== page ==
Next Generation Infrastructure – Optimizing Efficiency & Costs

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In our Next Generation Infrastructure Twitter Space, Caylent’s Randall Hunt was joined by Corey Quinn, Chief Cloud Economist at The Duckbill Group to discuss the modern era of cloud infrastructure from the context of cost & efficiency improvements that have been made  made over the years as well as how cloud fits in a world more concerned with sustainability.

Below is a paraphrased summary of some of the sustainability focused discussions from this space. For a deeper dive into some of the best modern AWS services, best practices for cost efficiency as well as understanding the role individuals and companies play towards sustainability in their use of the cloud’s resources, please listen to the Twitter Space recording above. 

Do next-generation infrastructures, and their hosting cloud providers, encourage sustainability as a core consideration in their user’s utilization of the cloud? 

Vertically integrated cloud service providers like Azure, Google or AWS, tend to experience a certain loss of efficiency due to an ever-existing delta between the computational capacity they need vs the capacity they have. And there is a time factor involved in the a) allocation of capital and resources, b) delivery of energy, and c) provisioning of servers. The delay that arises from when that investment is made, to when it generates ROI, can be quite big.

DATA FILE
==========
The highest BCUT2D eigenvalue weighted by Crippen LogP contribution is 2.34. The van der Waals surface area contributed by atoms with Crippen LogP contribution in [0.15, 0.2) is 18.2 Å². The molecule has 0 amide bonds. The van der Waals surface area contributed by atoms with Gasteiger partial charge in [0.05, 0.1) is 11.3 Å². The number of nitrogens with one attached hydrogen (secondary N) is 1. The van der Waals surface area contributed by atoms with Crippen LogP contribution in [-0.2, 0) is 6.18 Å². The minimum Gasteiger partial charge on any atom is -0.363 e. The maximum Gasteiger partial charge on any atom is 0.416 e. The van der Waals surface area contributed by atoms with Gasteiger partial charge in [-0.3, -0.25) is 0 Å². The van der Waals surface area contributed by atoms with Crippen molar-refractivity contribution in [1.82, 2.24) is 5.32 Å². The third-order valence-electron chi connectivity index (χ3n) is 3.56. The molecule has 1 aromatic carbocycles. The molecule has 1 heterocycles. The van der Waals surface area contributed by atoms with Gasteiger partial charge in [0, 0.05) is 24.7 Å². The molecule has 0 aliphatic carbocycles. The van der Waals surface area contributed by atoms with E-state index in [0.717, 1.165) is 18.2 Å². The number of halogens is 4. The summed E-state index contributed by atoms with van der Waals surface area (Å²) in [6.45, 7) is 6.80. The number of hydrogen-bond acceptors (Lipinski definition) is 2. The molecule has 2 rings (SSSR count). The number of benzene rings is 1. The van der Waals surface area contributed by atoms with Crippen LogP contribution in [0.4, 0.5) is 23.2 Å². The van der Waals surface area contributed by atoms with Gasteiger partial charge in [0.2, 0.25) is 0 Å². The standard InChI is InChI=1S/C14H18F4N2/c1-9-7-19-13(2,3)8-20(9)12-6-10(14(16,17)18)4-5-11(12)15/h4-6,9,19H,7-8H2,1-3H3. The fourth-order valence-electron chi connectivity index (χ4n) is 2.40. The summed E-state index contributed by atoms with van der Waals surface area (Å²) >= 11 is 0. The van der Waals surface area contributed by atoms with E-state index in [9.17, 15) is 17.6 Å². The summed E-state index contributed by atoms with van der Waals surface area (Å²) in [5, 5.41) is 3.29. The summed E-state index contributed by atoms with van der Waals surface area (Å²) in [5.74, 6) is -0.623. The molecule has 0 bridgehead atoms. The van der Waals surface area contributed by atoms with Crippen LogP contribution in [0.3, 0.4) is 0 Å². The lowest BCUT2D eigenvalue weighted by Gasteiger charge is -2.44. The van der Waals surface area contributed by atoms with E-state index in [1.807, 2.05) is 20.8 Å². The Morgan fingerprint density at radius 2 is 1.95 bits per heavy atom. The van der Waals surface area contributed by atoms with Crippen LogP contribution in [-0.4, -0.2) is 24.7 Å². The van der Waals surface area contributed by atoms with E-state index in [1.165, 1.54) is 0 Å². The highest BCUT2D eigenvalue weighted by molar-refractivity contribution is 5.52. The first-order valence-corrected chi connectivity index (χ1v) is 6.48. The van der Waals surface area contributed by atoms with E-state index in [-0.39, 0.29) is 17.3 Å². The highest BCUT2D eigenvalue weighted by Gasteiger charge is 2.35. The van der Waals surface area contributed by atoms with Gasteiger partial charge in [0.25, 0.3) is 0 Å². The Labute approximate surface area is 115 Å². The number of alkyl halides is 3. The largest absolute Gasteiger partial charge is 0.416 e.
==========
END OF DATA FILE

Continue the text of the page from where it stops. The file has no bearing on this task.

The providers have to plan for growth into particular regions and when thinking from the perspective of sustainability, it begs the question, are datacenter operators incentivized to operate in the most sustainable way? While we can’t speak to if this is the case, what can be said with confidence is that they are incentivized to maximize energy efficiency. 

If one were to consider how energy efficiency ties into sustainability, one could argue that the allocation of real estate, silicon, and energy into a datacenter is more efficient than the allocation of those resources into an individual’s computer. And in a similar way, allocation of resources onto the cloud achieves levels of efficiency that individual data centers cannot. Hence heading towards more cloud adoption, and replacing data-centers with cloud infrastructure goes hand-in-hand with a drive towards sustainability. 

As far as users are concerned, cloud providers such as AWS incentivize people to make the most efficient use of the cloud simply by making it more expensive to be inefficient. And to maximize profitability, a data center provider like AWS is incentivized to source energy as efficiently as possible & utilize state-of-the-art silicon that can maximize the performance output from that energy. Amazon, for example, took a long time to open in South Africa, to ensure that they had a reliable and consistent power infrastructure in place. And their Graviton series of processors offer some of the most power efficient compute available. 

A cloud system is simply more efficient as it allocates energy costs to a greater number of people while simultaneously delivering larger value. 

Do companies have the incentive to operate their workloads as efficiently as possible on the cloud?